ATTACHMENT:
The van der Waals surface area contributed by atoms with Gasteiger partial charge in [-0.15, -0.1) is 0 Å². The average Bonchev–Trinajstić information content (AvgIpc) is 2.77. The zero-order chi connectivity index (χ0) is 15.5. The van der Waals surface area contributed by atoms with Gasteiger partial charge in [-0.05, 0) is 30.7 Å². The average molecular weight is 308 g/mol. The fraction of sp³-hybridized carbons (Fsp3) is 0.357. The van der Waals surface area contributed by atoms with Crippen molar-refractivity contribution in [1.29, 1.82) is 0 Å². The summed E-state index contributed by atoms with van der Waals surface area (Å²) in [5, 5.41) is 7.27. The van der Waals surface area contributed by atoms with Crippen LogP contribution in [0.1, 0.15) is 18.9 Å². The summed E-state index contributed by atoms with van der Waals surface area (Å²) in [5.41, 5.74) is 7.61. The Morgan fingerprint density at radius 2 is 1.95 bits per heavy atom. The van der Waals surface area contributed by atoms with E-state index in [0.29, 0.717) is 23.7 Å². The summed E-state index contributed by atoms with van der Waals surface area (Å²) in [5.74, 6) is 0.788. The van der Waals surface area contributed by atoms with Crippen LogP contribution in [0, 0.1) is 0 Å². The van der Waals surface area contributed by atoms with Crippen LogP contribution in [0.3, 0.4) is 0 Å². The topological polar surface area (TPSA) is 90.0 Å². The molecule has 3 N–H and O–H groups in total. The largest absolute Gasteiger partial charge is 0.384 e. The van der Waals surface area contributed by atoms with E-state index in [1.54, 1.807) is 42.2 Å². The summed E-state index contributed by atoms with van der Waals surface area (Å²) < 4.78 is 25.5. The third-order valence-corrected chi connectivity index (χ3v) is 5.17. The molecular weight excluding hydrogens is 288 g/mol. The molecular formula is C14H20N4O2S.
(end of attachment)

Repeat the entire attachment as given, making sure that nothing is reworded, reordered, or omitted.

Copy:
The van der Waals surface area contributed by atoms with Gasteiger partial charge in [-0.15, -0.1) is 0 Å². The average Bonchev–Trinajstić information content (AvgIpc) is 2.77. The zero-order chi connectivity index (χ0) is 15.5. The van der Waals surface area contributed by atoms with Gasteiger partial charge in [-0.05, 0) is 30.7 Å². The average molecular weight is 308 g/mol. The fraction of sp³-hybridized carbons (Fsp3) is 0.357. The van der Waals surface area contributed by atoms with Crippen molar-refractivity contribution in [1.29, 1.82) is 0 Å². The summed E-state index contributed by atoms with van der Waals surface area (Å²) in [5, 5.41) is 7.27. The van der Waals surface area contributed by atoms with Crippen LogP contribution in [0.1, 0.15) is 18.9 Å². The summed E-state index contributed by atoms with van der Waals surface area (Å²) in [5.41, 5.74) is 7.61. The Morgan fingerprint density at radius 2 is 1.95 bits per heavy atom. The van der Waals surface area contributed by atoms with E-state index in [0.29, 0.717) is 23.7 Å². The summed E-state index contributed by atoms with van der Waals surface area (Å²) in [5.74, 6) is 0.788. The van der Waals surface area contributed by atoms with Crippen LogP contribution in [0, 0.1) is 0 Å². The van der Waals surface area contributed by atoms with Crippen LogP contribution in [0.3, 0.4) is 0 Å². The topological polar surface area (TPSA) is 90.0 Å². The molecule has 3 N–H and O–H groups in total. The largest absolute Gasteiger partial charge is 0.384 e. The van der Waals surface area contributed by atoms with E-state index in [1.54, 1.807) is 42.2 Å². The summed E-state index contributed by atoms with van der Waals surface area (Å²) < 4.78 is 25.5. The third-order valence-corrected chi connectivity index (χ3v) is 5.17. The molecular weight excluding hydrogens is 288 g/mol. The molecular formula is C14H20N4O2S.